The protection rate for asylum seekers in Hungary has dropped to 12% in 2019. A Hungarian newspaper reports that only 60 asylum seekers were given protection in 2019, compared to around 360 in the previous year.
According to government figures published by the daily
newspaper Nepszava, 60 people who filed an asylum application in Hungary in
2019 received a positive decision – that means they were either granted asylum or another
form of protection. In 2018, the number of positive asylum decisions stood at
367, and in 2017, the total was 1,291.
While the overall number of applications has gone down in recent years, the rejection rate has increased (meaning the overall protection rate has gone down). In 2018, more than 50 percent of asylum seekers were given protection, while the protection rate in 2019 dropped down to 12%. Of 500 applications, 60 were positive and 440 were rejected, the German news agency dpa reports citing government figures.
In 2019, about half of the 500 people who applied for asylum in Hungary were below the age of 18, dpa adds.
Under far-right Prime Minister Viktor Orban, Hungary has taken strict anti-immigration measures and has introduced a law that makes it a crime to help asylum seekers. Asylum claims can only be submitted in two transit zones on the country's land border with Serbia, namely at the border crossings of Röszke and Tompa, and the number of people admitted to enter is limited to 10 persons per day.
In 2018, the Hungarian Parliament approved amendments to the country’s asylum act which stated that: "Any non-Hungarian citizen arriving in the territory of Hungary through a country where he or she was not exposed to persecution or a direct risk of persecution shall not be entitled to asylum." (Excerpt from Section 4, Article XIV as cited by the Hungarian Helsinki Committee (HHC)).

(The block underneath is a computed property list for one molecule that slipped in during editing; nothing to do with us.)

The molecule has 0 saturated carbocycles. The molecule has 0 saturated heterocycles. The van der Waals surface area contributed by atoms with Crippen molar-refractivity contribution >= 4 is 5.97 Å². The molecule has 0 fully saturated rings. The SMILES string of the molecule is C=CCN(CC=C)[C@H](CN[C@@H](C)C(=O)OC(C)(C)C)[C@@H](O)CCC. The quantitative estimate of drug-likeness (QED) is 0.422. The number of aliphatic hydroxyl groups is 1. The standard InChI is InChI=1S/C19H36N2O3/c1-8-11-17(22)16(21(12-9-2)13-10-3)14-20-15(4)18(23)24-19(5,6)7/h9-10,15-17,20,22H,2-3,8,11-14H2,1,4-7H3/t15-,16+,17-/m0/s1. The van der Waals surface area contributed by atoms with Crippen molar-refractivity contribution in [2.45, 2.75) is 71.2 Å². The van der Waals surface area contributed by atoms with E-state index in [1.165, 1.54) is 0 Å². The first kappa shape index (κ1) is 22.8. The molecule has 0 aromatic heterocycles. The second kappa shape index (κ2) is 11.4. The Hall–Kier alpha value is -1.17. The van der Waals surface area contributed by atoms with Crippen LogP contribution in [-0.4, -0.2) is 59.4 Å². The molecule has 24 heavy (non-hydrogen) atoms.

Since Hungary considers Serbia a safe third country, the "provision abolished any remaining access to a fair asylum procedure in practice," the HHC writes.
Hungary last year dissolved its immigration and asylum office as well and renamed it "directorate for foreign police affairs," re-integrating the authority into the federal police.
The country moreover has faced repeated criticism for allegedly starving asylum seekers in transit zones, keeping asylum seekers for months under internment-like conditions in these transit zones, attempting to deport people without examining their asylum claims, as well as breaking EU law by refusing to comply with a refugee quota program that was introduced in 2015.
The European Court of Human Rights has launched infringement proceedings against Hungary, Poland and Czech Republic because of such ongoing practices.
•••• ➤ Also read: Hungary's slow descent into xenophobia, racism and human rights abuses
•••• ➤ Also read: UN special rapporteur slams Hungary's treatment of migrants